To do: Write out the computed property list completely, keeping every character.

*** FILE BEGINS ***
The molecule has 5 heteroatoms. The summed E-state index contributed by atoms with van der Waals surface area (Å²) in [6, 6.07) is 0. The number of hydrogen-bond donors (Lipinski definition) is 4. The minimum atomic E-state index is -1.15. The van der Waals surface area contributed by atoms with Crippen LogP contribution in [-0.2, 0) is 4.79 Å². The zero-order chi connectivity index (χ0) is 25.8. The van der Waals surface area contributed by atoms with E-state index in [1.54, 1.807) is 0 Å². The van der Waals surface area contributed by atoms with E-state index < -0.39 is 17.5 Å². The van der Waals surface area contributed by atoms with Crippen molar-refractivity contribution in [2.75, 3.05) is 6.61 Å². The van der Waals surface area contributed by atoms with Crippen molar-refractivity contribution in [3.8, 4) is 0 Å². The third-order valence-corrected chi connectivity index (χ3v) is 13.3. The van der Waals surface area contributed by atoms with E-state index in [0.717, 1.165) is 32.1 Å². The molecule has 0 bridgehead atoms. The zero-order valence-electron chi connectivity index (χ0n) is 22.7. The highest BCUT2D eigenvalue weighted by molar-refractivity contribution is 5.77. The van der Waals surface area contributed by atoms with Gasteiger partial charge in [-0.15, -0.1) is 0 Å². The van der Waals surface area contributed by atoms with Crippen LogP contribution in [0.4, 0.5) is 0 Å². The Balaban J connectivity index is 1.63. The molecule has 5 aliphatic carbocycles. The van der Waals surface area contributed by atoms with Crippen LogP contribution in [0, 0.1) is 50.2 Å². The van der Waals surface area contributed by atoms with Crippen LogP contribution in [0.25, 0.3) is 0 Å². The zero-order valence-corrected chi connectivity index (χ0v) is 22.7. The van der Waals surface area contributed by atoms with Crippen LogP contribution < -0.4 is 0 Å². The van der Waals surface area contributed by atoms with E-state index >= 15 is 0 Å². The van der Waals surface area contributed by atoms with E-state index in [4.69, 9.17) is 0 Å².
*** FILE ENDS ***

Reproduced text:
The molecule has 5 heteroatoms. The summed E-state index contributed by atoms with van der Waals surface area (Å²) in [6, 6.07) is 0. The number of hydrogen-bond donors (Lipinski definition) is 4. The minimum atomic E-state index is -1.15. The van der Waals surface area contributed by atoms with Crippen LogP contribution in [-0.2, 0) is 4.79 Å². The zero-order chi connectivity index (χ0) is 25.8. The van der Waals surface area contributed by atoms with E-state index in [1.54, 1.807) is 0 Å². The van der Waals surface area contributed by atoms with E-state index < -0.39 is 17.5 Å². The van der Waals surface area contributed by atoms with Crippen molar-refractivity contribution in [2.75, 3.05) is 6.61 Å². The van der Waals surface area contributed by atoms with Crippen molar-refractivity contribution in [3.8, 4) is 0 Å². The third-order valence-corrected chi connectivity index (χ3v) is 13.3. The van der Waals surface area contributed by atoms with E-state index in [0.717, 1.165) is 32.1 Å². The molecule has 0 bridgehead atoms. The zero-order valence-electron chi connectivity index (χ0n) is 22.7. The highest BCUT2D eigenvalue weighted by molar-refractivity contribution is 5.77. The van der Waals surface area contributed by atoms with Gasteiger partial charge in [-0.15, -0.1) is 0 Å². The van der Waals surface area contributed by atoms with Crippen LogP contribution in [0.4, 0.5) is 0 Å². The Balaban J connectivity index is 1.63. The molecule has 5 aliphatic carbocycles. The van der Waals surface area contributed by atoms with Crippen LogP contribution in [0, 0.1) is 50.2 Å². The van der Waals surface area contributed by atoms with Crippen LogP contribution in [0.25, 0.3) is 0 Å². The zero-order valence-corrected chi connectivity index (χ0v) is 22.7. The van der Waals surface area contributed by atoms with Crippen LogP contribution < -0.4 is 0 Å². The van der Waals surface area contributed by atoms with E-state index >= 15 is 0 Å². The van der Waals surface area contributed by atoms with E-state index in [4.69, 9.17) is 0 Å².